The internet is abuzz today with the announcement of the Google Phone open source platform called Android for cell phones. Here’s a description for the open handset alliance site
Android™ will deliver a complete set of software for mobile devices: an operating system, middleware and key mobile applications.
Now I’ve done my share of time in the cell phone game development trenches and have a better understanding of why cell phone game development is a nightmare than I’d like to. Android, however, looks like it could solve many of the problems that plague cellphone game development today. Let me elaborate a bit on the problems with cell phone game development and how Android may fix these.
The Problems with Cell Phone Game Development
First, let me give you a rundown with what I see as the greatest problems with cell phone game development.
1) Nonstandard and Buggy Platforms
The first problem is the standardization of the Java Virtual Machine (JVM) [I did most of my work on the Java side of cell phone game development but the Brew (C++) side faces many of the same issues]. Java was brought to cell phones with the intent of making this platform that is completely device independent where one could write their source code once and easily run it on devices from many different manufacturers without any changes. This ideal is fantastic and sounds great, the problem lies in the execution. Today the JVMs for the phones are still buggy in many serious places and each cell phone manufacturer makes their own JVM. Thus for every cell phone there are completely different bugs one must work around and the JVMs do not follow the Java standard very well at all thus source code must be modified conditionally for each set of devices one wants to distribute their game on.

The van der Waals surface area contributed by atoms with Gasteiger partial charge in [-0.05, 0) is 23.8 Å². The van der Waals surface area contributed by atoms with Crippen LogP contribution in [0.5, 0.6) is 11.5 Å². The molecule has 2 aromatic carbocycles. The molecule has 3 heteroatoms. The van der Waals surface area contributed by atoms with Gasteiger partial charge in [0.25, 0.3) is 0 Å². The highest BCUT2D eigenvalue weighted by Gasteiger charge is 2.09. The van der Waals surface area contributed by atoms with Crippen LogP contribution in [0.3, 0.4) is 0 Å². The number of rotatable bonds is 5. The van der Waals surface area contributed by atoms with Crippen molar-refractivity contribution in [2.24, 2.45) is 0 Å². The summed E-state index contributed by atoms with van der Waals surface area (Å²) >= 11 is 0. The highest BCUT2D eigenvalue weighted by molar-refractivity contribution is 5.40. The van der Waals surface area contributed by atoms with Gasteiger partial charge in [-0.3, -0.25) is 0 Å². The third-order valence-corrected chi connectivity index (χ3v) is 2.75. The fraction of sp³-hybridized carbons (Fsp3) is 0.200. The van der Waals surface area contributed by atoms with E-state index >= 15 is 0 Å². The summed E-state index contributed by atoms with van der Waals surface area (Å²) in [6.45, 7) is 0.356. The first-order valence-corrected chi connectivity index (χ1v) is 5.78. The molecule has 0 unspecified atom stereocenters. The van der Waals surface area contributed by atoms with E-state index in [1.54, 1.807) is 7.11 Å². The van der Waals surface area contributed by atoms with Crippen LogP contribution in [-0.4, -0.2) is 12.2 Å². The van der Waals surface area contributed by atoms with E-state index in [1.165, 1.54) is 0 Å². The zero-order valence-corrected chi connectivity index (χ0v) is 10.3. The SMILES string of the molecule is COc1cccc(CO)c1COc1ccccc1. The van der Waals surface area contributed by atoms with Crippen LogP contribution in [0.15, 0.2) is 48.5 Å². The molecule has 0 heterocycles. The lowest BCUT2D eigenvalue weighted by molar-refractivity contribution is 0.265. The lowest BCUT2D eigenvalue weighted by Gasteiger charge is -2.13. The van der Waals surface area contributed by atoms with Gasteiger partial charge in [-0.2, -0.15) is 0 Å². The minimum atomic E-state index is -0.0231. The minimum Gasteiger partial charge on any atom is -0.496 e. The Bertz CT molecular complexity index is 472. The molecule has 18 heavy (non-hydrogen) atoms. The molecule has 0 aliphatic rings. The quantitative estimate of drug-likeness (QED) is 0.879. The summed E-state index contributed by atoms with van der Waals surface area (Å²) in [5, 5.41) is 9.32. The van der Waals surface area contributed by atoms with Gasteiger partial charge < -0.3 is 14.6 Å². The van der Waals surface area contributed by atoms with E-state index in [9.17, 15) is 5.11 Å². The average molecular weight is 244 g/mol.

2) Vast Differences in the Handsets the Their Resources
The second problem is the huge amount of differences in the various handsets available. I remember about a year ago I had what was advertised as a top of the line phone (a Sony Ericson s710a) it had a high resolution screen and lots of other nice gamer and multimedia features. When I got further into cell phone game development and actually looked up the amount of memory the phone had the results were laughable. It’s memory available was comparable to phones that were low end trash phones or those given out free years ago. This blew my mind. However, this isn’t a very uncommon problem in cell phones their hardware specs will generally make no sense. People owning that phone expect to be able to buy nice fancy new cell phone games, the phone however can barely count to 3 on it’s own without running out of memory.
More reasons this becomes a problem is the distribution method that cell phone companies use to get people on their networks. They offer really low end crappy phones (hardware wise) that are put into spiffy looking cases and marketed as nice devices. They give these phones out free or even pay you to take them with long 2 year contracts. 2 years is a huge amount of time when it comes to technology, especially technology that is innovating as fast as the cell phone market. What gadgets do you have that are over 2 years old? Furthermore since 80% of the people on any given providers network use these 2 year old low end pieces of junk if you want to make a nice new cell phone game you’re pretty much stuck catering to the low end otherwise you have so little a market and the cell phone providers don’t care enough to let you release your game. Which leads into the third problem.
3) The Pains of Distributing Games with the Major Cell Phone Networks
The third problem as I see it is distribution on the major networks. It can be very hard to get your game released onto the cell phone game market where you can actually sell the game. The phone networks like to control the content fairly tightly and if they don’t think you’re game is a good fit then they’ll shoot you down and won’t let you release the game. This makes cell phone game development especially troublesome for indies because this happens to even the major publishers for example I worked on a game for a major game publisher which was done over a year ago and I think still has not seen the light of day of the market. The networks also will require you make your game for the lower end handsets which means any fancy features or in depth gameplay you want to include will probably be cut unless you want to make multiple versions of the same game.